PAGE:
THE HALF DECENT FOOTBALL MAGAZINE

Paraguay fared well at the Copa América and the World Cup, but as Simeon Tegel tells us, their style of play has frustrated many fans

Is the glass half-full or half-empty? That is the question dogging Paraguay's national team after achieving two of their best ever tournament results, in the Copa América and World Cup, while barely winning a match. The Guaraníes, nicknamed after the indigenous group that still lives in swathes of the country, finished runners-up in August's South American championship and made it to the last eight in South Africa, a first for the sparsely populated nation in a World Cup.

The manner in which they did so, reviving bleak memories of the impregnable and impotent Paraguayan side at France 98, has left many of their countrymen unsure how to react. In South Africa, Paraguay topped their group, although they only won one game, 2-0 against Slovakia. They scraped past Japan on penalties in a dire second-round tie, then lost 1-0 to Spain in the quarter-finals.

In this summer's Copa América, Paraguay drew five games in a row before finally being outclassed 3-0 by Uruguay in the final. Yet two of those draws came against Brazil, including a 2-2 thriller. In another, Paraguay shared six goals with Venezuela, South America's new kids on the block.

Then in October, the team began their qualifying campaign for Brazil 2014 by earning just one point from a possible six. First, the Guaraníes lost to Peru, who had been the whipping boys in the qualification campaign for South Africa, before drawing at home with Uruguay. It bears noting that Peru, who finished third in the Copa América, are resurgent, with a potent attacking quartet and a manager, Sergio Markarián, who exudes quiet authority. Meanwhile, Uruguay are clearly South America's team of the moment.

Suggest to a Paraguayan that the selección are not aiming for three points in every game at your peril. "Paraguay do not play to draw," says Ariel Ramírez, sports editor at Última Hora, one of the country's leading papers. He insists that Paraguay's recent run of draws is nothing more than a coincidence: "In the World Cup in 1998, we were fairly defensive but we are not now. We have some very good players and real power when we go forward."

He has a point. Paraguay's attack features the prolific Benfica striker Óscar Cardozo, who has scored 107 goals in 180 appearances for the Portuguese giants, and Nelson Valdez of Rubin Kazan, who was a revelation in South Africa. Then, of course, there is Roque Santa Cruz, one of the many talented forgotten men at Manchester City, who is now on loan at Real Betis and showing glimpses of the form he hit at Blackburn three years ago.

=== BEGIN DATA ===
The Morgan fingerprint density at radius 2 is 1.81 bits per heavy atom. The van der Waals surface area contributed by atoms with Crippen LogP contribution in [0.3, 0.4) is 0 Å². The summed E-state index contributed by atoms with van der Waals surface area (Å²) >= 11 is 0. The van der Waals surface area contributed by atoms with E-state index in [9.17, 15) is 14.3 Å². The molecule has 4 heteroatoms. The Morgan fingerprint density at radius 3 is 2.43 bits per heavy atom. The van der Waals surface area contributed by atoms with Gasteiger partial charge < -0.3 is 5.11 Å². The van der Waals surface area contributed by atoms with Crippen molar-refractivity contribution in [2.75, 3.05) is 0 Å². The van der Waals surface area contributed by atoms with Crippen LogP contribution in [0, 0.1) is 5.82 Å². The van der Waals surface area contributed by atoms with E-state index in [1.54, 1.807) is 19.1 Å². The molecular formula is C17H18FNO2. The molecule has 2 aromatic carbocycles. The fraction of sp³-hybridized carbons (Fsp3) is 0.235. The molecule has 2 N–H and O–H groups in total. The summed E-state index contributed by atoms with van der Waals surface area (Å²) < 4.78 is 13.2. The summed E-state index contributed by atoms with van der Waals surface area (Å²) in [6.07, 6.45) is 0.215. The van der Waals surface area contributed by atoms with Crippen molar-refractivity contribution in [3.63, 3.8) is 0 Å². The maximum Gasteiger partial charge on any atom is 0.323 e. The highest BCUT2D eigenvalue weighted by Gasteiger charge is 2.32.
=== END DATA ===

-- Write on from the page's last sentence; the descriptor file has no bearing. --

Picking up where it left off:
Complaining that Paraguay lack creativity might seem unduly harsh given the loss of Salvador Cabañas, of Mexican club América. Cabañas, who is probably the country's best enganche (a classic No 10 playmaker) for three decades, was shot in the head in a nightclub in Mexico City last January. Amazingly, he survived and has made a strong recovery. Whether the 31-year-old will ever play competitive football again is unclear. "We still hope he will return, but it is a distant hope," says Ramírez.

One explanation for Paraguay's string of draws in the Copa América may be exhaustion, after three seasons in a row without a decent break. That other players coped better with the rigours of long European seasons, sandwiched between the World Cup and the biennial South American tournament, does not diminish the huge demands on players in the region. "They arrived dragging their feet," says Ramírez. "They roused themselves for two great performances, against Ecuador and Brazil, but were then in total decline by the time they reached the final. The team looked exhausted."

Now, as the Guaraníes attempt to qualify for a fifth World Cup in a row, the jury remains out on whether they will continue to overachieve. Paraguay's conundrum was well summed up by Última Hora's coverage of the triumphant homecoming from the Copa América, with 3,000 cheering fans at the airport in Asunción. Below the online version of the article, one frustrated fan had posted: "We're celebrating playing every game awfully? Are we crazy or what? We're a long way from Brazil 2014. I don't think we'll qualify by drawing 20 games."

From WSC 298 December 2011

Related articles

Bobby Robson film offers smiles, tears and plenty of fond memories
Embed from Getty Images // Watching the elegantly put together More Than A Manager highlights why Robson was so revered by fans, players and...
World In Motion: The inside story of Italia 90 by Simon Hart
De Coubertin Books, £16.99Reviewed by Tim SpringettFrom WSC 377, July/August 2018Buy the book If All Played Out by Pete Davies is viewed as...
Hell for leather: mystery surrounds the first ever World Cup final ball
Embed from Getty Images // Eighty-eight years on, people are still confused about which football was used in the first ever World Cup final after...